30 May Cultivars suitable for table olive processing
30 May 2021
The National Table Olive Committee (NTOC) will be systematically seeking cultivar information from growers, researchers, nurseries, and international sources relevant to identifying cultivars suitable to table olive processing.
Some cultivar information is available in IOC Publications, The NOVA Trial, nurseries and research papers. Accurate cultivar information is required and needs to be collated in a practical way for the production of quality raw olives and processed table olives. For high quality table olives, the staring material raw olives must also be of highest quality. Unfortunately, Australian consumers are mostly exposed to few table olive products compared to those available in the Mediterranean region.
Potential table olive cultivars for the Australian Table olive industry:
Table: Adapted from Professor Stan Kailis
- Cultivars in bold italics = commercially available in Australia
- Cultivars in italics = some internationally recognised table olive cultivars
- Cultivars in non-italics starting from ‘Amelon’ = cultivars involved in the Nova Trials at Roseworthy, SA
Questions raised by NTOC:
- Do Australian table olive producers need a better understanding of cultivars for table olive growing and processing?
- Currently only a limited number of cultivars are being processed into table olives – these tend to be Kalamon (Kalamata) and Manzanilla de Sevilla (similar to supermarket table olives). If Australian table olive producers are looking for a competitive edge the use of additional cultivars needs to be explored.
- Need to increase the cultivar base available to Australian table olives, with emphasis on selection, productivity of raw olives and include technical information pre, and post-processed olives.
- Develop technical profiles for selected table olives. Having very good information on the cultivars available for table olives and how they perform at processing would be very useful – some cultivars are more relevant to being processed into table olives than others.
- More information on the varieties available for making table olives and how to use them would be very beneficial. (As well as how to grow these varieties). Is a cultivar better suited to non-irrigated/irrigated, cooler climates/hot climates?
- It would be handy for producers to have olive cultivar characteristics. What happens to the cultivar when fermented? Eg is there a green olive that becomes mild when it is fermented?
- From a marketing perspective, in the table olives section of the supermarket, consumers see lots of jars labelled as Kalamata and the rest are labelled generic, green olives. Educating the consumer about the various varieties available – listing on the label of Australian table olives would be good.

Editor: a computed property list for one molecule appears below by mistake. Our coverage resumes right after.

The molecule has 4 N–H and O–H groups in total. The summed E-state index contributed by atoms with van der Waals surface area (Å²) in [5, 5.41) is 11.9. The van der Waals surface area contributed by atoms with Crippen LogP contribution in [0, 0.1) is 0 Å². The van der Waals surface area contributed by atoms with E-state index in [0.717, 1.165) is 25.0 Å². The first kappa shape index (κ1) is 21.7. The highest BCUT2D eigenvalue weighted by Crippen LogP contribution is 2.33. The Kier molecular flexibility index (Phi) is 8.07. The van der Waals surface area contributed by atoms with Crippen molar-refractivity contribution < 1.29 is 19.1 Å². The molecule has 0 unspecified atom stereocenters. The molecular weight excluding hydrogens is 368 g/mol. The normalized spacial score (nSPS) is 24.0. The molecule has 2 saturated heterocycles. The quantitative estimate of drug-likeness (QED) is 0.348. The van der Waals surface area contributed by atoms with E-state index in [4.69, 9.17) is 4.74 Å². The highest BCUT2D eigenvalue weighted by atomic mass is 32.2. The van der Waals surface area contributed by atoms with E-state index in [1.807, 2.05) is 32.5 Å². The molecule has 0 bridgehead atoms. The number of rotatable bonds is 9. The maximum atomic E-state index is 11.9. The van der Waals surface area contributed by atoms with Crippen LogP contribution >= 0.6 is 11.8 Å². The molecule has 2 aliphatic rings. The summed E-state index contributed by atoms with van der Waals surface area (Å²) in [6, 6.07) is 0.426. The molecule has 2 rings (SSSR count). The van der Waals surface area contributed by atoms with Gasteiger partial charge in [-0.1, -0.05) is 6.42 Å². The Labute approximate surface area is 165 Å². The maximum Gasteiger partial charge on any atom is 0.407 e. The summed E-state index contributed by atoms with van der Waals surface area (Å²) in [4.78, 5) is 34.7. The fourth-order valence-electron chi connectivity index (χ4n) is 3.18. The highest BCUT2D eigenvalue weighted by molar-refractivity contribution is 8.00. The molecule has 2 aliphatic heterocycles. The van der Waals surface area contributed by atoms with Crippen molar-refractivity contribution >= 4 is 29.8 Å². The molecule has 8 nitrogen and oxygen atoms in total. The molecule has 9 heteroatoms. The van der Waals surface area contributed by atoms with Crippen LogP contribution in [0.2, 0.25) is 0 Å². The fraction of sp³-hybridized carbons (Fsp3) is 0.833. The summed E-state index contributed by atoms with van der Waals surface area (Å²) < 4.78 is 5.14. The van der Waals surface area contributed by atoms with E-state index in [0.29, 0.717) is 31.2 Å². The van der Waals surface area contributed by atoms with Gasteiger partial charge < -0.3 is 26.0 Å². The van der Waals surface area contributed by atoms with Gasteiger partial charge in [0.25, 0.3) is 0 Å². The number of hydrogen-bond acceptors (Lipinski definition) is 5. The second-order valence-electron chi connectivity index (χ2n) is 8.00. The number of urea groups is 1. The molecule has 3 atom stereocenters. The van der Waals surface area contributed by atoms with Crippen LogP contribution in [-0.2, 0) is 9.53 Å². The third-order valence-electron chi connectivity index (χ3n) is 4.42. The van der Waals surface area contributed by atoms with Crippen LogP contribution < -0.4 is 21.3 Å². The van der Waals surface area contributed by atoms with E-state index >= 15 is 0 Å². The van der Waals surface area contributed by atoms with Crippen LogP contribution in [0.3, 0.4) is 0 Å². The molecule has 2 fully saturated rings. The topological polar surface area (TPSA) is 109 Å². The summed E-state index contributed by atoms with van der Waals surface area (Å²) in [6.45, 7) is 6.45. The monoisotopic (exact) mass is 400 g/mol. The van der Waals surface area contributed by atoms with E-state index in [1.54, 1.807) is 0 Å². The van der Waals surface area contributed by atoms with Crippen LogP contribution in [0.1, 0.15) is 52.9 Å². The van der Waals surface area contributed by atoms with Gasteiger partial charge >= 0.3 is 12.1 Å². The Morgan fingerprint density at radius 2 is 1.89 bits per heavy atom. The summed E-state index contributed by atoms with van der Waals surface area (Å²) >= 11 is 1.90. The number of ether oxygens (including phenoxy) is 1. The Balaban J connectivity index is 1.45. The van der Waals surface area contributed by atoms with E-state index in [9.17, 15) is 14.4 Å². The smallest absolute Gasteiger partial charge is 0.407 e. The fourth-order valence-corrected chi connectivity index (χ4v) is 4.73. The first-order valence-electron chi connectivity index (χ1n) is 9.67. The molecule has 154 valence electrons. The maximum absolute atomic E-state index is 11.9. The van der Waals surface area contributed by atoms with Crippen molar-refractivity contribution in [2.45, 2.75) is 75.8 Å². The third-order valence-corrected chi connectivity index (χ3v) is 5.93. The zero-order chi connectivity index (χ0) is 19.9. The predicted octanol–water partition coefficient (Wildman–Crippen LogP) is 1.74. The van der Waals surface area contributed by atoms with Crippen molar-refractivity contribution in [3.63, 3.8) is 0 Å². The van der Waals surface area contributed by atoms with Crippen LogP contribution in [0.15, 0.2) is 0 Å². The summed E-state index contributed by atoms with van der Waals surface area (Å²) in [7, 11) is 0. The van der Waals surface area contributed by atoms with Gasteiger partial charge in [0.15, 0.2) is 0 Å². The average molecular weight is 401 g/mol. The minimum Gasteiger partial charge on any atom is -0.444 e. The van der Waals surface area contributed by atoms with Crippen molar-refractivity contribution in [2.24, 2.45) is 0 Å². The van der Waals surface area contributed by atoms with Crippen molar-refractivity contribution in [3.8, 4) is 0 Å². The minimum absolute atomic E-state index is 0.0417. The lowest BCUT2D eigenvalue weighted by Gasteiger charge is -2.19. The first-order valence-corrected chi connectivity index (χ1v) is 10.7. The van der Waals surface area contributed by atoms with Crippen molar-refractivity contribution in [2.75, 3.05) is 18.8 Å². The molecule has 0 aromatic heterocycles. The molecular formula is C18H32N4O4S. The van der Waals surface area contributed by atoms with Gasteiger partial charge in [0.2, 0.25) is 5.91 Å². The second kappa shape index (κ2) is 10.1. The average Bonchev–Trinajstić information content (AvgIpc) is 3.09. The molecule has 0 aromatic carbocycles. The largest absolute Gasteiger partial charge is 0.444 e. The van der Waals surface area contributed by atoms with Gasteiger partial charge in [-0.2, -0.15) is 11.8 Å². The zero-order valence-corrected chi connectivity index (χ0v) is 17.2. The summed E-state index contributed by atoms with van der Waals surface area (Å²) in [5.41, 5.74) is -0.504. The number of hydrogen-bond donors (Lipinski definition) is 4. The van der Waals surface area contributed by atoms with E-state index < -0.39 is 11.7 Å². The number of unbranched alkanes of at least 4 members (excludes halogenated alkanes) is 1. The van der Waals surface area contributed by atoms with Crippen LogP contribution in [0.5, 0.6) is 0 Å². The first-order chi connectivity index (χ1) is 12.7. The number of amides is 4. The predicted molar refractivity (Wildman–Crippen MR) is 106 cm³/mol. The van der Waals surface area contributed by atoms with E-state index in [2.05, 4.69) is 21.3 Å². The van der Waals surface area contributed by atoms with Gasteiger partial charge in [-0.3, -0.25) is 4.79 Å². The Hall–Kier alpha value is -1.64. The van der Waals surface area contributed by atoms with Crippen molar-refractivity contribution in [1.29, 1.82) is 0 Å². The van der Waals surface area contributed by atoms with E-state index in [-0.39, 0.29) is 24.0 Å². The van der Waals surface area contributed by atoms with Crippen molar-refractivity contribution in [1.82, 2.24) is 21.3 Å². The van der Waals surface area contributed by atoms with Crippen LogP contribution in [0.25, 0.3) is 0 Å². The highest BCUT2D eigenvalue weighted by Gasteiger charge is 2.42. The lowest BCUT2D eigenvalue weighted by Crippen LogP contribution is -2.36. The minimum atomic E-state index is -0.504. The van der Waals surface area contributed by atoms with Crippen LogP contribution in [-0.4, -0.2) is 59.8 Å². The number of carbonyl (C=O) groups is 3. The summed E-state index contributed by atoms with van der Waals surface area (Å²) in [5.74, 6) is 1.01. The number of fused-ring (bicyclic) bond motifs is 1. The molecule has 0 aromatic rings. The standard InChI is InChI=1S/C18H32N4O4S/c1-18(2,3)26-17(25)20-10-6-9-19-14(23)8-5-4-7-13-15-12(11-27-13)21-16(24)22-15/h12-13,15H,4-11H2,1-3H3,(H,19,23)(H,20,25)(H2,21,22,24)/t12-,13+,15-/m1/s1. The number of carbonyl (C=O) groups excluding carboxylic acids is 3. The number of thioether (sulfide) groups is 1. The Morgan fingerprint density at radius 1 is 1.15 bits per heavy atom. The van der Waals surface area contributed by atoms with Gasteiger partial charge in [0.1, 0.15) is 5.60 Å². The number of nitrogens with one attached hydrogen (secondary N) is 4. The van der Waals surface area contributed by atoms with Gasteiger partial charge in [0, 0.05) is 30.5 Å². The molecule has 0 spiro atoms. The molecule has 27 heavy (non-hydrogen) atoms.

What are current limitations?
- Imports that are predominantly treated olives – Spanish style-green, Sicilian Style green and
Californian black ripe olives and Naturally black ripe olives (mainly Kalamon cv)
- The infancy in development of the Australian table olive industry (even though table olives have
been processed for over 100 year)
- There also many internationally recognised table olive cultivars especially from Greece, Italy, Spain, Portugal, France and Turkey that are not available in Australia.
- A relatively large olive germplasm pool is available in Australia – those available commercially from nurseries and possibly others and some 50 feral varieties planted in the experimental farm at the University of Adelaide Roseworthy Campus (SA) – The National Olive Variety Assessment (NOVA) project trial, these varieties are not available anywhere else in the world. The NOVA trial report is a useful reference. Also see The development of a genetic database to identify olive cultivars by Jenny R Guerin et al AMER. SOC. HORT. SCI. 127(6):977–983. 2002.
- It would also be good to have unique Australian varieties to avoid future conflicts over naming rights eg Kalamata.
- Established olive farms have named and possibly some un-named cultivars. How genuine are these cultivars and have the cultivars been confirmed by DNA testing?
- Olive ID: A genetic identification service for most commercially grown olive cultivars in Australia is commercially available through AGRF. The test is based on findings of the NOVA trial (National Olive Variety Assessment) conducted on behalf of the RIRDC, and concluded in 2005. The study found that over 50 of the most commonly grown varieties had consistent genetic makeup. Only these varieties are covered by the current test, as it was found that the other varieties tested consisted of more than one clonal variety. Contact AGRF for Olive DNA testing:
Cathryn Todd, Cathryn.Todd@sa.gov.au
AGRF contact is Freecall: 1300 247 301
NTOC welcomes further input to this discussion on the need for more commercial table olive varieties to be grown in Australia.
AOA will be undertaking a survey in July / August 2021 to gather important information on table olive production practices, including varieties grown – your participation is invited and encouraged.